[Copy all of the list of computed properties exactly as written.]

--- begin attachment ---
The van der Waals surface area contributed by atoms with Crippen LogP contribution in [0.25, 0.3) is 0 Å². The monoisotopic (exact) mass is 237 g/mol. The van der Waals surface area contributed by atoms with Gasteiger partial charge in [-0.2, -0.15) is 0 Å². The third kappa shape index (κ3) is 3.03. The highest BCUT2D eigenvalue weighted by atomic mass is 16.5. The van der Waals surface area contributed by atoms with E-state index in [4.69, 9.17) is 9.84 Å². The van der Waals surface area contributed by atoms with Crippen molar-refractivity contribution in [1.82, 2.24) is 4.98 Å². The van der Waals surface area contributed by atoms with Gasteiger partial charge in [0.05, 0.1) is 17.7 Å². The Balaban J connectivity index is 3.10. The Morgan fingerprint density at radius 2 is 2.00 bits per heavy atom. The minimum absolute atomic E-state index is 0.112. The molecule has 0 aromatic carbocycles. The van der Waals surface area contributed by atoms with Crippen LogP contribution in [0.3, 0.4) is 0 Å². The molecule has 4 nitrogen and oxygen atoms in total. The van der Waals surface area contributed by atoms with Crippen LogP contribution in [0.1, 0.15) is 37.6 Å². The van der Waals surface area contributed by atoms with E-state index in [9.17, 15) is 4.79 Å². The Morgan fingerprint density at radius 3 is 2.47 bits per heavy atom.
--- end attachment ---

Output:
The van der Waals surface area contributed by atoms with Crippen LogP contribution in [0.25, 0.3) is 0 Å². The monoisotopic (exact) mass is 237 g/mol. The van der Waals surface area contributed by atoms with Gasteiger partial charge in [-0.2, -0.15) is 0 Å². The third kappa shape index (κ3) is 3.03. The highest BCUT2D eigenvalue weighted by atomic mass is 16.5. The van der Waals surface area contributed by atoms with E-state index in [4.69, 9.17) is 9.84 Å². The van der Waals surface area contributed by atoms with Crippen molar-refractivity contribution in [1.82, 2.24) is 4.98 Å². The van der Waals surface area contributed by atoms with Gasteiger partial charge in [0.05, 0.1) is 17.7 Å². The Balaban J connectivity index is 3.10. The Morgan fingerprint density at radius 2 is 2.00 bits per heavy atom. The minimum absolute atomic E-state index is 0.112. The molecule has 0 aromatic carbocycles. The van der Waals surface area contributed by atoms with Crippen LogP contribution in [0.3, 0.4) is 0 Å². The molecule has 4 nitrogen and oxygen atoms in total. The van der Waals surface area contributed by atoms with Crippen LogP contribution in [0.1, 0.15) is 37.6 Å². The van der Waals surface area contributed by atoms with E-state index in [9.17, 15) is 4.79 Å². The Morgan fingerprint density at radius 3 is 2.47 bits per heavy atom.